8 Hours at the World’s Largest [Fastest?] Demolition Site.

Some bloggers have all of the luck. While I’m in Hong Kong, listening to a guy explain that laptop battery fire is actually a “runaway thermal event,” Shanghai Shiok!‘s Christine H. Tan has been wandering around the ghostly 5.25 sq km of prime Shanghai riverbank once home to Expo 2010 [Shanghai World’s Fair]. It’s something that I hope to do soon, but surely by the time I get there, much of it will have disappeared. So I’m going to do something I’ve never done before at Shanghai Scrap: I’m going to cross-post content from another blog. I do this in part because I think that the material will be of considerable interest to the people who have followed Expo through Shanghai Scrap, and in part because Shanghai Shiok! is one of the best-written and most interesting new English-language China blogs out there (think I’m exaggerating? see here and here). She also, it seems, shares Shanghai Scrap’s early and intense interest in the North Korean pavilion and Axis of Evil Square. So, without further ado, an excerpt from Christine H. Tan’s terrific dispatch from the ruins of Expo 2010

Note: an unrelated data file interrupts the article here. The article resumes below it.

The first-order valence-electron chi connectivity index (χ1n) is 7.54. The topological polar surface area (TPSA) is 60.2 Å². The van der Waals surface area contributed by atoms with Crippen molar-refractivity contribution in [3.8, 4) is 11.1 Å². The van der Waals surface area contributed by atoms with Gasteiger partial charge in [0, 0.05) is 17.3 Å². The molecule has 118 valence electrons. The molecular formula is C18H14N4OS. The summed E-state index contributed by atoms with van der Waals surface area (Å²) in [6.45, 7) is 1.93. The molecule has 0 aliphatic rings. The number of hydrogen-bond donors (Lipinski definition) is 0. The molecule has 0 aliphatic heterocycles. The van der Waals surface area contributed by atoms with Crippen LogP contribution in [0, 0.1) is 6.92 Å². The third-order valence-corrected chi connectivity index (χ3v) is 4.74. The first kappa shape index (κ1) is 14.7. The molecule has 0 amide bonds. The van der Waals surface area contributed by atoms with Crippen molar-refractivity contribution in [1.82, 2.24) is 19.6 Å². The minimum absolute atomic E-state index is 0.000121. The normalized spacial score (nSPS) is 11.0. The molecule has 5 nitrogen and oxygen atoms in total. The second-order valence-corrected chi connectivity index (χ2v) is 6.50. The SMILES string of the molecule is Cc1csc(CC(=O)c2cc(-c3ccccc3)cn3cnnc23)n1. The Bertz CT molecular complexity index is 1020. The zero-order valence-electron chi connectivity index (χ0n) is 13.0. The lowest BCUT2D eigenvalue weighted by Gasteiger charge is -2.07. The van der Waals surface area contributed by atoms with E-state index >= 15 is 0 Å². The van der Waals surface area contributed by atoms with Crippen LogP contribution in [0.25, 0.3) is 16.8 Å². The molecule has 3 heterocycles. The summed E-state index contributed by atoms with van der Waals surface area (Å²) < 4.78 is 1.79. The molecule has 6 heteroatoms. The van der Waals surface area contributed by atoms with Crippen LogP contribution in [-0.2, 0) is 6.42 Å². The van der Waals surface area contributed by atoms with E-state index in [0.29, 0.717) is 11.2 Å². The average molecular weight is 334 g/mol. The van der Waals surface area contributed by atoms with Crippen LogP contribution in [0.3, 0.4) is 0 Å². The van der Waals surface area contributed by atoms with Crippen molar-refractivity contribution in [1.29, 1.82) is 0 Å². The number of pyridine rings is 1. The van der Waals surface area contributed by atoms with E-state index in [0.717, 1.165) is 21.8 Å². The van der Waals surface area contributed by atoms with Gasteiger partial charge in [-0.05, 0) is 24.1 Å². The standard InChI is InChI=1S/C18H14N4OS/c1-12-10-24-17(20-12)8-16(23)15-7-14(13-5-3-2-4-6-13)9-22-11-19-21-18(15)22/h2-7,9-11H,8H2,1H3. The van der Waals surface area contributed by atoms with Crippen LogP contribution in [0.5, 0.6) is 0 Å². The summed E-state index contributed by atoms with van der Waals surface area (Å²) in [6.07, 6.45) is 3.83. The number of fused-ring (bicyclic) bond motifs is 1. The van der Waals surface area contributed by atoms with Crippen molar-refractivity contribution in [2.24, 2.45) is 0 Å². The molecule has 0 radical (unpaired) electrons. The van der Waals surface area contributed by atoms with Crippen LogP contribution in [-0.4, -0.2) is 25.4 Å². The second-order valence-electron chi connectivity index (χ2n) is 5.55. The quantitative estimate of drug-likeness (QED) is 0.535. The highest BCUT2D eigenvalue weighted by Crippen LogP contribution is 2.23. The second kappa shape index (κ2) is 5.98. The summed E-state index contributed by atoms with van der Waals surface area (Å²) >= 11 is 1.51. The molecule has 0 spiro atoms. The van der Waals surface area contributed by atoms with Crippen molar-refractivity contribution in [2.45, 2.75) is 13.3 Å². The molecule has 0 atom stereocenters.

After five hours wandering around the site, I had to admit that I was disappointed. The Expo was over, I complained to my friend. So far, I had mostly seen piles of scrap metal, a few uprooted benches, some beaten walls. I wanted to see actual demolition. At the very least, I wanted to see a pavilion so stripped that it was unidentifiable.

And then I came upon this:

No signage, no trimmings, nothing. Just the bare bones. I knew which pavilion it was, simply because I had been there many times; my friend, on the other hand, had no idea until I told him. A ‘before’ shot of the pavilion, taken in April this year:

North Korea really knows how to strip a pavilion bare. As far as I could tell, it is the only country that chose not to linger at the Expo.


Read the rest of Christine H. Tan’s dispatch from from the world’s largest demolition site at the Shanghai Shiok! blog …